The Big Copyright Lie

Copyright owners frequently hear—from friends, advisors, and even some attorneys—that they have a copyright the very moment they reduce their original content into a tangible fixed format. While this is statutorily true, for all intents and purposes it is not in practice. The Copyright Act of 1976 states, “Copyright protection subsists … in original works of authorship fixed in any tangible medium of expression, now known or later developed, from which they can be perceived, reproduced, or otherwise communicated, either directly or with the aid of a machine or device.” (17 U.S.C. § 102(a).) Unfortunately, relying upon this provision renders copyright owners helpless and often frustrated when they need protection the most. The Fourth Estate Public Benefit Corporation discovered this the hard way.

In Fourth Estate Public Benefit Corp. v. (2019) 139 S.Ct. 881, the United States Supreme Court gave the copyright infringer a stunning victory over the copyright owner. Fourth Estate is a news group that licenses its articles to organizations, while retaining the copyright. Defendant purchased a license to display a variety of articles on its website. After the license had expired, the defendant continued to display the articles without permission. The Copyright Act identifies a copyright infringer, in part, as someone who "violates any of the exclusive rights of the copyright owner as provided by sections 106 through 118.” (17 U.S.C. § 501(a).) The defendant’s continued display of the articles went beyond the scope of the license agreement and thus infringed plaintiff’s copyrights.

Despite this substantive violation that made defendant an infringer, a procedural requirement left the plaintiff without recourse. Copyright “registration” is not required for copyright ownership. However, it is required before filing a copyright infringement suit. Section 411(a) of the Copyright Act provides in part, “No civil action for infringement of the copyright in any United States work shall be instituted until … registration of the copyright claim has been made …. In any case, however, where the deposit, application and fee … have been delivered to the Copyright Office in proper form and registration has been refused, the applicant is entitled to institute a civil action for infringement if notice thereof, with a copy of the complaint, is served on the Register of Copyrights.” (17 U.S.C § 411(a).) As every trial lawyer knows, cases are often won and lost on the interpretation of a single word. “Registration” was the word here.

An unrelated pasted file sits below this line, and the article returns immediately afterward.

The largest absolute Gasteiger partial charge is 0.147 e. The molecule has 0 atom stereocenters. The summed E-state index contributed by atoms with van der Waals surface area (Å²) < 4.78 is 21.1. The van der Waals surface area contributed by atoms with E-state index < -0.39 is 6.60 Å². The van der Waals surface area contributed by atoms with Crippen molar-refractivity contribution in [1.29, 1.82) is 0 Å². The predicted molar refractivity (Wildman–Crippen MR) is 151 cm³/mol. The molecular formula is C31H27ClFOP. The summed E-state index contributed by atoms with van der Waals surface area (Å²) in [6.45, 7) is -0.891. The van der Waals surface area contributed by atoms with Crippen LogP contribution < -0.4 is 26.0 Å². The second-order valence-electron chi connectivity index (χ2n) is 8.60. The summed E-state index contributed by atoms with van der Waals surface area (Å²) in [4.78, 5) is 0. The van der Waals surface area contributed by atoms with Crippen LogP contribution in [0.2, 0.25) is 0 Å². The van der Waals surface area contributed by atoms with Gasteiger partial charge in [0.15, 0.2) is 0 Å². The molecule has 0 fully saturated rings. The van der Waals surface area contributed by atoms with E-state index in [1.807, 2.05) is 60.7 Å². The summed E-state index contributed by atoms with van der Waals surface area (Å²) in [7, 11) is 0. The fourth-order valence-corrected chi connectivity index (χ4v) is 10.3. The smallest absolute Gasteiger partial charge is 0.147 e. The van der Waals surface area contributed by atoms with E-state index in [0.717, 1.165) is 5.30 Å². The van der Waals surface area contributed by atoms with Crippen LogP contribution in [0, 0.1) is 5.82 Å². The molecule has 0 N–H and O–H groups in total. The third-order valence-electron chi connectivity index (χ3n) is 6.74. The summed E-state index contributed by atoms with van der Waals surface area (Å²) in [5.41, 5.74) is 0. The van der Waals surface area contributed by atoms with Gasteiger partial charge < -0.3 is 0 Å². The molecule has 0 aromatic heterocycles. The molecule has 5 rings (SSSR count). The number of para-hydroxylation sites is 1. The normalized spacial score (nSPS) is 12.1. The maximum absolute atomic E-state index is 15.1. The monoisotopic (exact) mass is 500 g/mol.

Circuit courts had split on the meaning of section 411. The First, Tenth, and Eleventh Circuits held that an application for registration must be approved or denied before filing an infringement action (the “registration approach”). The Fifth, Eighth, and Ninth Circuits required that a copyright owner merely file an application for registration before filing an infringement action (the “application approach”). Fourth Estate had filed an application but it had not been approved or denied. The Supreme Court unanimously decided on the registration approach, ruling in favor of You may have a copyright the moment you write your words down but that does not mean much since you cannot enforce it without a registration or denial by the Copyright Office.

Led Zeppelin Climbed the Stairway to Heaven

Over the past decade, a number of musicians have been sued for copyright infringement, as well as a number of other intellectual property law violations. A few have successfully defended the claims and others, not. The 1960s rock band Led Zeppelin is one of the successful ones.

Those old enough to remember—and many who are not—are familiar with the 1971 song “Stairway to Heaven,” widely considered one of the greatest rock songs ever written. Forty-three years after the release of the song, Michael Skidmore, trustee for the Randy Craig Wolfe Trust, filed a lawsuit alleging copyright infringement against Led Zeppelin and individual members of the band.

Randy California was a guitarist in the rock group Spirit. He wrote the music for the group’s song “Taurus” and was the sole copyright owner. He passed away in 1997, and his mother, who had become trustee of the Randy Craig Wolfe Trust (reflecting Randy California’s legal name), passed away in 2006. Skidmore then became trustee and eventually filed a copyright infringement claim on May 31, 2014.